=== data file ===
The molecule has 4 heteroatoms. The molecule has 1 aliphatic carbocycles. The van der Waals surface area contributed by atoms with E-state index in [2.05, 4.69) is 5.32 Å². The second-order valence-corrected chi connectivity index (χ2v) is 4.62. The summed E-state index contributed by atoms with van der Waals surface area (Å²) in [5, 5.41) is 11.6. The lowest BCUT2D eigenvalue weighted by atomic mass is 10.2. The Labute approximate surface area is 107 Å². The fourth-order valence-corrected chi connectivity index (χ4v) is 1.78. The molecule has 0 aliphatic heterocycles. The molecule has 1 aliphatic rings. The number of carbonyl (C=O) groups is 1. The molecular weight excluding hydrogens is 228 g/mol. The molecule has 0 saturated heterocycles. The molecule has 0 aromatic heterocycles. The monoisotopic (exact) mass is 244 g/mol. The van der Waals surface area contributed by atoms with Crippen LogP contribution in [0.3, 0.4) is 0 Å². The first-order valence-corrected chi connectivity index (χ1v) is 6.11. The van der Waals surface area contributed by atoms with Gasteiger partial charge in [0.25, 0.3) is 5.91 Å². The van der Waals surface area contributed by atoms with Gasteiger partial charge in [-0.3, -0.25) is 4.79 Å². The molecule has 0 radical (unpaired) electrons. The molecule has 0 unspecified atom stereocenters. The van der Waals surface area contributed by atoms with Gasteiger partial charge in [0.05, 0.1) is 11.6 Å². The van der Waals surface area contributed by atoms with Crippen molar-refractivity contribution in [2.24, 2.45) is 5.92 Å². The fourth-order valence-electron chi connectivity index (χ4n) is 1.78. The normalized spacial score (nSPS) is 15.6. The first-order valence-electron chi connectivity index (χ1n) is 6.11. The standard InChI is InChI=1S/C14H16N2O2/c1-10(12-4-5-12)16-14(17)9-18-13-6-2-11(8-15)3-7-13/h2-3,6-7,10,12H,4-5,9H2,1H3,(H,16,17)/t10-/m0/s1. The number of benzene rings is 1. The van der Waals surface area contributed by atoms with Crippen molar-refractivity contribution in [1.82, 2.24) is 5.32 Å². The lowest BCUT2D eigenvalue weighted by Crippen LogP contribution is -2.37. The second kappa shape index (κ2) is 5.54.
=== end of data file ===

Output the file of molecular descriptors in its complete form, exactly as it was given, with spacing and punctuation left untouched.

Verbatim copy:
The molecule has 4 heteroatoms. The molecule has 1 aliphatic carbocycles. The van der Waals surface area contributed by atoms with E-state index in [2.05, 4.69) is 5.32 Å². The second-order valence-corrected chi connectivity index (χ2v) is 4.62. The summed E-state index contributed by atoms with van der Waals surface area (Å²) in [5, 5.41) is 11.6. The lowest BCUT2D eigenvalue weighted by atomic mass is 10.2. The Labute approximate surface area is 107 Å². The fourth-order valence-corrected chi connectivity index (χ4v) is 1.78. The molecule has 0 aliphatic heterocycles. The molecule has 1 aliphatic rings. The number of carbonyl (C=O) groups is 1. The molecular weight excluding hydrogens is 228 g/mol. The molecule has 0 saturated heterocycles. The molecule has 0 aromatic heterocycles. The monoisotopic (exact) mass is 244 g/mol. The van der Waals surface area contributed by atoms with Crippen LogP contribution in [0.3, 0.4) is 0 Å². The first-order valence-corrected chi connectivity index (χ1v) is 6.11. The van der Waals surface area contributed by atoms with Gasteiger partial charge in [0.25, 0.3) is 5.91 Å². The van der Waals surface area contributed by atoms with Gasteiger partial charge in [-0.3, -0.25) is 4.79 Å². The molecule has 0 radical (unpaired) electrons. The molecule has 0 unspecified atom stereocenters. The van der Waals surface area contributed by atoms with Gasteiger partial charge in [0.05, 0.1) is 11.6 Å². The van der Waals surface area contributed by atoms with Crippen molar-refractivity contribution in [2.24, 2.45) is 5.92 Å². The fourth-order valence-electron chi connectivity index (χ4n) is 1.78. The normalized spacial score (nSPS) is 15.6. The first-order valence-electron chi connectivity index (χ1n) is 6.11. The standard InChI is InChI=1S/C14H16N2O2/c1-10(12-4-5-12)16-14(17)9-18-13-6-2-11(8-15)3-7-13/h2-3,6-7,10,12H,4-5,9H2,1H3,(H,16,17)/t10-/m0/s1. The number of benzene rings is 1. The van der Waals surface area contributed by atoms with Crippen molar-refractivity contribution in [1.82, 2.24) is 5.32 Å². The lowest BCUT2D eigenvalue weighted by Crippen LogP contribution is -2.37. The second kappa shape index (κ2) is 5.54.